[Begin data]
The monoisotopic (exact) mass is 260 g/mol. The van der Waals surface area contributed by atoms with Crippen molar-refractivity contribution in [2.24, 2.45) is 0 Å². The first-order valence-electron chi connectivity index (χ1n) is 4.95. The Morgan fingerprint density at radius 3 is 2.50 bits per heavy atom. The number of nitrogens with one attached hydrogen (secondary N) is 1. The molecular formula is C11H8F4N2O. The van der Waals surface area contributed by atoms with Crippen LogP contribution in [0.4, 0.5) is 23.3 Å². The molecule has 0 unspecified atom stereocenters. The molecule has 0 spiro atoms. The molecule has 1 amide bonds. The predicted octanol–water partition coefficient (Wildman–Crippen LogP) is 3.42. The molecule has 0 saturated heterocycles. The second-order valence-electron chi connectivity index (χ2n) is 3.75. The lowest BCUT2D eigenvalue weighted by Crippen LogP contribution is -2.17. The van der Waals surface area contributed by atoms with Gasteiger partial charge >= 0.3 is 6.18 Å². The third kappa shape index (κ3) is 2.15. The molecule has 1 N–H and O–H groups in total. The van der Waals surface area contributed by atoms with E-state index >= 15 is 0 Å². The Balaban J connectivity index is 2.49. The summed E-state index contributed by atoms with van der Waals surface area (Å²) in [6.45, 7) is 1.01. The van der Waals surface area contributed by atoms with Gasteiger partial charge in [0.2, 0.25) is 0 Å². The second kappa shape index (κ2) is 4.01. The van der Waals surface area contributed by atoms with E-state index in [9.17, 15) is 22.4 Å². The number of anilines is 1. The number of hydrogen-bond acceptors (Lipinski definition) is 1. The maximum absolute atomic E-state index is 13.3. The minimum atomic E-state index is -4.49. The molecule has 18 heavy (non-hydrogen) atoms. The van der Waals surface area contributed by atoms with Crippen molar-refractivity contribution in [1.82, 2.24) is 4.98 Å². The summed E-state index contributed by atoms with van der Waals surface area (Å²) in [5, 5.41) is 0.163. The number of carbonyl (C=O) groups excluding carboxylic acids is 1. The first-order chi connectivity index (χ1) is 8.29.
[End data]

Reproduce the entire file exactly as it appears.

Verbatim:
The monoisotopic (exact) mass is 260 g/mol. The van der Waals surface area contributed by atoms with Crippen molar-refractivity contribution in [2.24, 2.45) is 0 Å². The first-order valence-electron chi connectivity index (χ1n) is 4.95. The Morgan fingerprint density at radius 3 is 2.50 bits per heavy atom. The number of nitrogens with one attached hydrogen (secondary N) is 1. The molecular formula is C11H8F4N2O. The van der Waals surface area contributed by atoms with Crippen LogP contribution in [0.4, 0.5) is 23.3 Å². The molecule has 0 unspecified atom stereocenters. The molecule has 0 spiro atoms. The molecule has 1 amide bonds. The predicted octanol–water partition coefficient (Wildman–Crippen LogP) is 3.42. The molecule has 0 saturated heterocycles. The second-order valence-electron chi connectivity index (χ2n) is 3.75. The lowest BCUT2D eigenvalue weighted by Crippen LogP contribution is -2.17. The van der Waals surface area contributed by atoms with Gasteiger partial charge >= 0.3 is 6.18 Å². The third kappa shape index (κ3) is 2.15. The molecule has 1 N–H and O–H groups in total. The van der Waals surface area contributed by atoms with E-state index >= 15 is 0 Å². The Balaban J connectivity index is 2.49. The summed E-state index contributed by atoms with van der Waals surface area (Å²) in [6.45, 7) is 1.01. The van der Waals surface area contributed by atoms with Gasteiger partial charge in [0.2, 0.25) is 0 Å². The second kappa shape index (κ2) is 4.01. The van der Waals surface area contributed by atoms with E-state index in [9.17, 15) is 22.4 Å². The number of anilines is 1. The number of hydrogen-bond acceptors (Lipinski definition) is 1. The maximum absolute atomic E-state index is 13.3. The minimum atomic E-state index is -4.49. The molecule has 18 heavy (non-hydrogen) atoms. The van der Waals surface area contributed by atoms with Crippen molar-refractivity contribution in [1.82, 2.24) is 4.98 Å². The summed E-state index contributed by atoms with van der Waals surface area (Å²) in [5, 5.41) is 0.163. The number of carbonyl (C=O) groups excluding carboxylic acids is 1. The first-order chi connectivity index (χ1) is 8.29.